Pet Deposits, Pet Fees and Pet Rent – What’s the Difference?

Written on February 8, 2016 by , updated on December 9, 2016

Pet Fees, Pet Deposits, and Pet RentThere are certainly pros and cons to allowing pets in your rental properties. In this article, you’ll learn about the different types of pet fees, pet deposits, and pet rent, and which ones you should charge.

Whether you choose to allow pets or not is totally up to you – with the exception of service or companion animals (you must allow those).

Pets could damage your property, and they could become nuisances to neighbors. But you can probably charge more for your rental property if you allow them.

Plus, by allowing pets, you’ll have more potential tenants interested in your place … a lot more: 72% of apartment renters had a pet in 2014. And tenants with pets tend to stay longer: 46 months on average instead of 18 months, according to a survey conducted by FIREPAW, Inc.

If you don’t allow pets, there’s always the chance that your tenants will sneak them in anyway.

If you want to allow pets, but aren’t comfortable with certain kinds, you can restrict the types of pets you allow. You might allow only cats and small dogs under 25 pounds, for example. You can also restrict the number of pets you allow, such as no more than two pets.

grumpy-cat-2The most popular pets in 2014, according to the Apartments.com survey, were the following (in order):

  1. Cats
  2. Small dogs
  3. Medium/large dogs
  4. Fish/birds/small mammals

If you do allow pets, you’ll probably wonder whether you should charge a pet deposit, pet fee, or pet rent and what the differences are.

Good questions! Here is what you should know about pet deposits, fees, and rent.

Related: The Definitive Guide to Renting to Tenants with Pets

Pet Deposits and Pet Fees

The difference between pet deposits and pet fees is that pet deposits are refundable and pet fees aren’t. Some people, however, like to say the pet deposit is non-refundable, which would then make the pet deposit the same as a pet fee.

Pet deposits are refundable and pet fees aren’t.

States vary on whether you can even charge pet deposits or pet fees – so please do check your state laws. If you’re in a state that doesn’t allow this, or if you’re renting to someone in any state with a service or companion animal, charging a pet deposit or pet fee is off the table (seriously)!

But if you’re in a state that allows pet deposits and pet fees, you have some decisions to make. Your state’s laws might also dictate how much you charge; however, charging somewhere between $200 and $500 for a one-time pet fee is pretty typical.

A “pet fee” is simply the one-time admission price to have a pet in the rental. It doesn’t typically cover any damages the pet might cause.

If you charge a pet fee, you keep that money whether there’s pet damage or not. A “pet fee” is simply the admission price to have a pet in the rental. It doesn’t typically cover any damages the pet might cause.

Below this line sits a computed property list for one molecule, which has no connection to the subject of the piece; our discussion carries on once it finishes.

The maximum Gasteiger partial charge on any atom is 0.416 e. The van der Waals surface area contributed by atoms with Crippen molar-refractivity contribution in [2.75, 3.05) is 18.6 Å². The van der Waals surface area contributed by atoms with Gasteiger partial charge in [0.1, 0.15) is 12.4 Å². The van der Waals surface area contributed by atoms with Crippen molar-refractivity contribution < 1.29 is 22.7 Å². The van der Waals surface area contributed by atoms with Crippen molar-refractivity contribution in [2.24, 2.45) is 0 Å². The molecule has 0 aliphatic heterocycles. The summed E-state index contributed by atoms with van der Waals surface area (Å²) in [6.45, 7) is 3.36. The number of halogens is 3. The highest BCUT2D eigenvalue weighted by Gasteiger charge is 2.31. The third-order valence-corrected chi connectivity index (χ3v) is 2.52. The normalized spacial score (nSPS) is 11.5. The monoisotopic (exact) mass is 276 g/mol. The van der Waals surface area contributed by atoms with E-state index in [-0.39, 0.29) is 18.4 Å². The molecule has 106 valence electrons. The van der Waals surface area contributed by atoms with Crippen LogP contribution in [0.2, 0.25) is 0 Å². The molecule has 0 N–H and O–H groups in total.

If you charge a refundable pet deposit, you need to return it if there’s no pet damage when the tenant moves out. If there is damage, you need to send your tenant an itemized list of how much you spent to repair the pet damage, which justifies keeping all or part of the pet deposit — just as you do for a security deposit.

What about “Pet Rent”?

Pet rent is a different story. Many property managers and landlords charge a recurring monthly “pet rent” in the amount of $50-$100.

It is simply an additional amount of money added to the regular rent, and this practice is becoming more popular.  The amount of pet rent could vary based on the number and type of pets allowed.

By only charging “pet rent” (in lieu of a pet deposit or fee), you can significantly increase your monthly revenue.

Should I Charge a Fee?

The security deposit brings up the question of whether you should even charge a pet deposit or pet fee at all. After all, you can use the security deposit to cover damages a pet causes if you don’t charge a pet deposit or pet fee.

In some states, if you do charge a pet deposit or pet fee, you can’t use the security deposit to cover pet damage. You use the pet deposit or pet fee for that.

Given that the security deposit is generally more than the pet deposit or pet fee, you’re limiting yourself if there is major pet damage. So, many landlords don’t ever charge a pet deposit, even if they can. They just lump it all together into a simple “security deposit,” which is also easier to explain.

What Should I Charge?

Landlords have a lot of options when it comes to fees and pets; they could mix and match any of the following:

  • Regular Rent
  • Security Deposit
  • One-time Pet Fee
  • Recurring Pet Rent
  • Pet Security Deposit

While some tenants might complain about extra pet rent, pet deposits, or pet fees, many tenants are just happy to find a place for their furry, feathered, or scaly friends.

But just because a landlord could charge a plethora of pet fees, doesn’t mean he should. Here’s what we recommend:

Suggested Pet Fee Structure:

  • Regular Rent – market rate
  • Security Deposit – equal to 1-2 month’s rent
  • Recurring Pet Rent – $50/month

Why not a one-time pet fee?

We don’t suggest charging a one-time pet fee on move-in simply because it creates an additional financial hurdle for a tenant. When moving from one rental to the next, money is tight usually because the tenant has to come up with a security deposit and possibly pay for some overlapping rent. If you add in an extra pet fee, you’ll eliminate otherwise good tenants.